Big Tech makes a big bet: offices are still the future


Small tech companies, given their financial constraints, may have to choose between investing in physical spaces or adopting a more flexible strategy. Twitter continued to add offices in Silicon Valley, and video game developers like Electronic Arts and Epic Games expanded into places like Canada and North Carolina. But others have reduce.

Zynga, a gaming company, offered to sublet its 185,000 square foot headquarters in San Francisco last summer because it decided that downsizing its physical office and moving it would make life easier for employees, said Ken Stuart, vice president of real estate at Zynga. Its new building in San Mateo, Calif., will be less than half its size.

“The reality is that people are frustrated with the commute and getting into town, and also people feel like they can do a better job being hybrid,” Stuart said.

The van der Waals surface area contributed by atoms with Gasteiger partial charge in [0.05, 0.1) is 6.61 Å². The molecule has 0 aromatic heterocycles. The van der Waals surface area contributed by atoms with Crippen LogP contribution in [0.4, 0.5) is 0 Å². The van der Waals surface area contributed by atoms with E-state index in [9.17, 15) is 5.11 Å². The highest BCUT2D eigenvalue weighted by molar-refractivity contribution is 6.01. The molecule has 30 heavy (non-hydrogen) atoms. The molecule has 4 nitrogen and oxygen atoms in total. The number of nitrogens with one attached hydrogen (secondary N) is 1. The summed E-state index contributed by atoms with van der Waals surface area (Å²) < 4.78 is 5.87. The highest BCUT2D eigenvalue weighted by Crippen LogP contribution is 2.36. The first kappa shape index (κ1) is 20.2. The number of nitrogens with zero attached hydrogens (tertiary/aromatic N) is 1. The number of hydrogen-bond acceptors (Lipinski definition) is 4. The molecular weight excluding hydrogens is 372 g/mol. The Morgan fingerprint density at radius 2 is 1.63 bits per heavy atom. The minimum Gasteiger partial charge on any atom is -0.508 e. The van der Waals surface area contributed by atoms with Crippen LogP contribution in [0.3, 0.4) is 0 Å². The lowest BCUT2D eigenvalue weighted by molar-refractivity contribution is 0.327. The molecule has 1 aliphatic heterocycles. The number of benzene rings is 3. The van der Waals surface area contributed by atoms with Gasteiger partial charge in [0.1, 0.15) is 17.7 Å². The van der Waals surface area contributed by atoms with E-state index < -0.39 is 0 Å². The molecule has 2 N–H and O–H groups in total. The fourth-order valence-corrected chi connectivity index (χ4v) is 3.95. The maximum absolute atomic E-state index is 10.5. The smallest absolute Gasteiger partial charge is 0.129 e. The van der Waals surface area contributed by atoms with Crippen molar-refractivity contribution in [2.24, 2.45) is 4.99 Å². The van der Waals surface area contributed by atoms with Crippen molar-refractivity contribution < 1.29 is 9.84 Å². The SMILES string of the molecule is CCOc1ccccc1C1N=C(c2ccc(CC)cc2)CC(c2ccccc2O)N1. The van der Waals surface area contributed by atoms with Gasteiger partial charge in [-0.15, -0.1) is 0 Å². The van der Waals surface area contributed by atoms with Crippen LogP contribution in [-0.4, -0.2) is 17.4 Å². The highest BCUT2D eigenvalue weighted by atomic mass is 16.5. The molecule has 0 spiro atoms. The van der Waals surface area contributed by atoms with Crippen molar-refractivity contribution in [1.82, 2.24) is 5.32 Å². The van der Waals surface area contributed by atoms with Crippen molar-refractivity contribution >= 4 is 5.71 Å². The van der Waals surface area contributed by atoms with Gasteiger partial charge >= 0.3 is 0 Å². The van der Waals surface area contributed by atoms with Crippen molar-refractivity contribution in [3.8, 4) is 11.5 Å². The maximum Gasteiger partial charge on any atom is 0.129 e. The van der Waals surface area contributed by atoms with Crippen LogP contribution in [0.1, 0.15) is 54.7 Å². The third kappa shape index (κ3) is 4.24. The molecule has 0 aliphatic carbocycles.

By contrast, the biggest tech giants “have so much money it doesn’t matter,” said Anne Helen Petersen, co-author of “Out of Office,” a recent book about the era. remote work. Because of their huge budgets, Ms. Petersen suggested, these companies can continue to build offices without worrying about the money they stand to lose if the buildings become obsolete.

“They’re hedging their bets,” Ms Petersen said. “If the future is to be fully distributed, ‘we’ll set up a device for that.’ If the future comes down to bringing everyone back to the office, as it did in 2020, “we’ll get back to that.”

In Tempe, the two-story WeWork coworking space at the Watermark, one of the main office spaces, was buzzing with activity on a recent afternoon. Upstairs, Amazon rented an entire floor.


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